The Gtk# team (pronounced GTK-sharp) has built bindings for most of the GTK and Gnome APIs for Unix and Windows. These bindings let people build GTK and GNOME applications, but they also take advantage of the .NET Framework to simplify deployment (we can use embedded resources, for example) or coding (like using attributes, events, and delegates to write code) ­ a truly welcome improvement to the Unix developer toolkit.

The Mono.Data team has not only produced plenty of database providers beyond those provided by the framework (which work on Unix and Windows), but has also produced a database multiplexer to simplify the development of cross-database applications.

Recently, a module for Apache has also been built: this module embeds the Mono ASP.NET runtime into Apache, which will ease the deployment of Mono-based Web applications for those using this server.

There are more examples, but I won't go into the details. Check the project Web site for further information on the OpenGL bindings, Vorbis bindings, guile/scheme bindings, and mPhoto. The Mono runtime also provides a number of features, such as profiling, memory usage profiling, and coverage analysis.

New Developments
We continue to work on stabilization and conformance with the .NET Framework, and we will be closely tracking the upcoming changes to the C# language as well as the generics extensions to the CLI to bring these new features to our platform.

A couple of major developments are currently under way: a managed/unmanaged debugger written in C# and a new just-in-time (JIT) compiler engine for Mono.

The debugger is unique for us because it allows the debugging of managed, unmanaged, and managed/unmanaged mixed applications. Theoretically the debugger should also be easy to port to more architectures and operating systems, as everything has been cleanly isolated.

Although the current JIT engine is sufficient, and has done a good job, we are interested in improving its performance. We had implemented some optimizations on it: constant folding, inlining (a bit limited), and some per-CPU optimizations. To implement the more agressive optimizations that people expect from compilers we needed to make many changes to our code. We did not want to complicate the existing JIT design, as it was not really designed as an optimizing compiler, so we chose to build a new one with performance in mind.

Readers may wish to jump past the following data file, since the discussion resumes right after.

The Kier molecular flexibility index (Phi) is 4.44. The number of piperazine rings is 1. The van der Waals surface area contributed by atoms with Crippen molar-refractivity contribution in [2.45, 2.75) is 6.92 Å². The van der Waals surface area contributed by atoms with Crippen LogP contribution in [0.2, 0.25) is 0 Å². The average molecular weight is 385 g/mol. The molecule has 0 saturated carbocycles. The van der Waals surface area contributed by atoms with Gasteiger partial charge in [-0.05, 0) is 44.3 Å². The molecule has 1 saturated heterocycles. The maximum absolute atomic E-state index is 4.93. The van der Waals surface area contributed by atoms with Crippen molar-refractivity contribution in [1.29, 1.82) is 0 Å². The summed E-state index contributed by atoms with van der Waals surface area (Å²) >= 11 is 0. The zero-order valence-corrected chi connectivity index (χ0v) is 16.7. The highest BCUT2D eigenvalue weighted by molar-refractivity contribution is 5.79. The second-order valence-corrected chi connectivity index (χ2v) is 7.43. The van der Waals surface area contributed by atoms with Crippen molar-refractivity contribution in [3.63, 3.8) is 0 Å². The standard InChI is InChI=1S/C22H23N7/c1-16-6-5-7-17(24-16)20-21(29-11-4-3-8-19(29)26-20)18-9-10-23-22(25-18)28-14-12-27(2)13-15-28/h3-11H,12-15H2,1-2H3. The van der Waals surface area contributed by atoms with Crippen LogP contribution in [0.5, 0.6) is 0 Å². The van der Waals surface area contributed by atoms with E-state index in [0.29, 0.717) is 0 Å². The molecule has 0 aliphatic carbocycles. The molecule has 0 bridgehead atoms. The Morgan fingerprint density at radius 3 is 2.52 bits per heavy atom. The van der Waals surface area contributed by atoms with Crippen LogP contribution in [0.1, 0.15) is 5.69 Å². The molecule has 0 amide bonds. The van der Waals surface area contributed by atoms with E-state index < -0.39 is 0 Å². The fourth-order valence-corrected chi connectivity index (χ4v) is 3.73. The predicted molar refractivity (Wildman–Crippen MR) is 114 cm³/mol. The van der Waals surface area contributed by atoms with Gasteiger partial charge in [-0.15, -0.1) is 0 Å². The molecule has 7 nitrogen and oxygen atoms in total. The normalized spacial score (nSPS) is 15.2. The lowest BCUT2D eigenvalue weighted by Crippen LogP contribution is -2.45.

The new JIT engine has two levels of intermediate representation (and due to some optimization on this representation, it is faster at the regular optimization level than the current JIT). This new representation lets us perform different kinds of optimizations at both levels. A couple of optimizations have already been implemented with a pluggable architecture, but this new design was driven by the desire to make static-single-assign form optimizations.

The new JIT engine may be released by the time you read this.

Joining the Effort
Mono is not finished and can use more help at various levels. You can find the details on how to contribute at our site: www.go-mono.com/contributing.html.

Contributing to Mono spans pretty much all aspects of software design and implementation; it is not limited to writing new classes, fixing bugs, or doing performance and memory tuning. If you have time to volunteer, and you want to join a vibrant community, we would like to help you join the project.

The Mono mailing list ([email protected]) is a good place to get involved with the project, or if you prefer a more interactive approach, you can try the #mono chat room on the irc.gnome.org IRC server.

References

  • The Mono project: www.go-mono.com
  • Ximian: www.ximian.com
  • Gtk# project: http://gtk-sharp.sf.net
  • How to contribute: www.go-mono.com/contributing.html
  • More Stories By Miguel de Icaza

    Miguel de Icaza, co-founder and CTO of Ximian, is one of the foremost luminaries in the Linux development community and one of the world's most prominent advocates for Free Software. Before co-founding Ximian, Miguel was instrumental in the development of Linux for SPARC systems and the Midnight Commander file manager. Miguel is the founder and President of the GNOME Foundation. He was also the first recipient of the prestigious MIT Innovator of the Year award in 1999. Miguel has galvanized Ximian's efforts to make Linux accessible and available to the average computer user, and continues to reach out globally by working with international organizations such as eMexico to introduce affordable technology alternatives, like Linux, to other nations.